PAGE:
The first part of my journey into understanding this question was to understand the idea of sustainable development and economic growth. This question would enable me to understand the practical impact of strategic or organic growth. The level of affluence present in today’s society can be traced back to the industrial revolution. The industrial revolution enabled society to progress from a general level of extreme poverty to an affluent and opportunistic society. The issue is we have never been able to create a prosperous society in which the great wealth creates a wider sense of well-being. We have constantly worked towards quantitative solutions creating more effective and calculated systems. These systems have enabled us to develop amazing and wonderful engineering systems; our failure has been in measuring their wider impact. Two pillars of sustainability our extremely difficult to measure: the environmental and social impact; as a society we have ignored these ideas. It is therefore more important than ever that we focus on qualitative solution in order to create sustainable growth. How do we achieve qualitative solution when the basis of our modern economy is founded on mechanical quantitative progression?

The difficulty with qualitative solution is they cannot easily be defined or measured. Qualitative solutions require us to listen and understand the problems, potential solution and their impact. It is not just about having the best engineering solution but designing the solution which works for the end user. We cannot achieve this without Human Centred Design; our traditional design methods limit what we can achieve both economically and personally. In order to be creative and approach the different design challenges we have to rethink the reason why we are designers? Is it to design using the tried and tested method? Or is it about taking ownership of the design building an innovative solution which challenges our understanding? How do we take ownership and design using innovative processes?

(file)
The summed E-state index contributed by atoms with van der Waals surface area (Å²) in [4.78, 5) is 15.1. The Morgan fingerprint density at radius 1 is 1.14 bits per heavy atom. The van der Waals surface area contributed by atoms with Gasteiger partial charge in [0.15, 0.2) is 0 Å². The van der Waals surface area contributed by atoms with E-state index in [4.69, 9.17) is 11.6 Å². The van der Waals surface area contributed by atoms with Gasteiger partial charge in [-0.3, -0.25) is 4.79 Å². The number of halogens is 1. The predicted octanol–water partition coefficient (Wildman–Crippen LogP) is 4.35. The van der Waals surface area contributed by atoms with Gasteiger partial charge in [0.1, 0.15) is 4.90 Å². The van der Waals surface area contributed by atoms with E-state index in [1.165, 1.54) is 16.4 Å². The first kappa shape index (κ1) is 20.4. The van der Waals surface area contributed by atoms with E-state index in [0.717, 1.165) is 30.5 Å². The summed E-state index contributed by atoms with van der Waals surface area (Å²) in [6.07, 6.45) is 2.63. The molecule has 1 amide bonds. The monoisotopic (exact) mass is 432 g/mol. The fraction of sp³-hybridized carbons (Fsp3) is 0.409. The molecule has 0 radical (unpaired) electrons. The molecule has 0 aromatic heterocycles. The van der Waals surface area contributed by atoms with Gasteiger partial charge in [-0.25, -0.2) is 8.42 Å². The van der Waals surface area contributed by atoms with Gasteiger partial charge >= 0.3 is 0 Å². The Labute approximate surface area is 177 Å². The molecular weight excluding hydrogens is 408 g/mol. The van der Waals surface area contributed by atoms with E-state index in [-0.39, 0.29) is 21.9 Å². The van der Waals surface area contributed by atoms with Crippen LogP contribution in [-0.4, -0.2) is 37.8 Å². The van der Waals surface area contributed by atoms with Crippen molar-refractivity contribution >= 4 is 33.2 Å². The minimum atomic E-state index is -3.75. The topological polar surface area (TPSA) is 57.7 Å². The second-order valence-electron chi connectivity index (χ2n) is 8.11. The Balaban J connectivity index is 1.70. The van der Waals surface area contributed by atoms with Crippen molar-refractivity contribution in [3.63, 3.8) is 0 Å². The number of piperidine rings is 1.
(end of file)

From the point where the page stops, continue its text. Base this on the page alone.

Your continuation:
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Design Thinking the Creative Process

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A week ago I returned home from South East Asia after spending ten intense days learning about sustainable development and grass route social innovation. The journey transformed my understanding of the design process and the importance of Human Centred Design. I look forward to sharing this journey and the different design processes I learnt about, but more importantly I am excited by the opportunity to express the stories of the people making a difference.The innovators going against the grain to solve problems in a creative and groundbreaking manner. Working with the community to transform lives and bring about positive change.

There are many stories and theories I want to unpack in order to understand how they can be used in strategic frameworks; building up better solutions which meet the needs of the community. One of the main messages throughout the field trip was the importance of process. Continually iterating and improving the design process in order to build up a solution which develop and overcome challenges. Including the clients and users throughout the design and creative process. Building up solution in which the designers steps back and lets the client and user develop a solution which works for them.

As a designer I am very much led by strategic thinking and results. I enjoy thinking that I can overcome any challenge through a set of procedures to build up the best result. The challenge of design and development is admitting your own limitation and understanding that the community has a great depth of insight into the design challenge. The key to sustainable development is for the designer to be process driven in which the quality and the standard of the design is as important or more important than the end result. In which the impact is measure by the lessons learnt and the shared involvement in the design. Human Centred Design is about building a better future together.

Please follow EDSI on Twittersupport EDSI and spread the word and let people know engineers are not robots!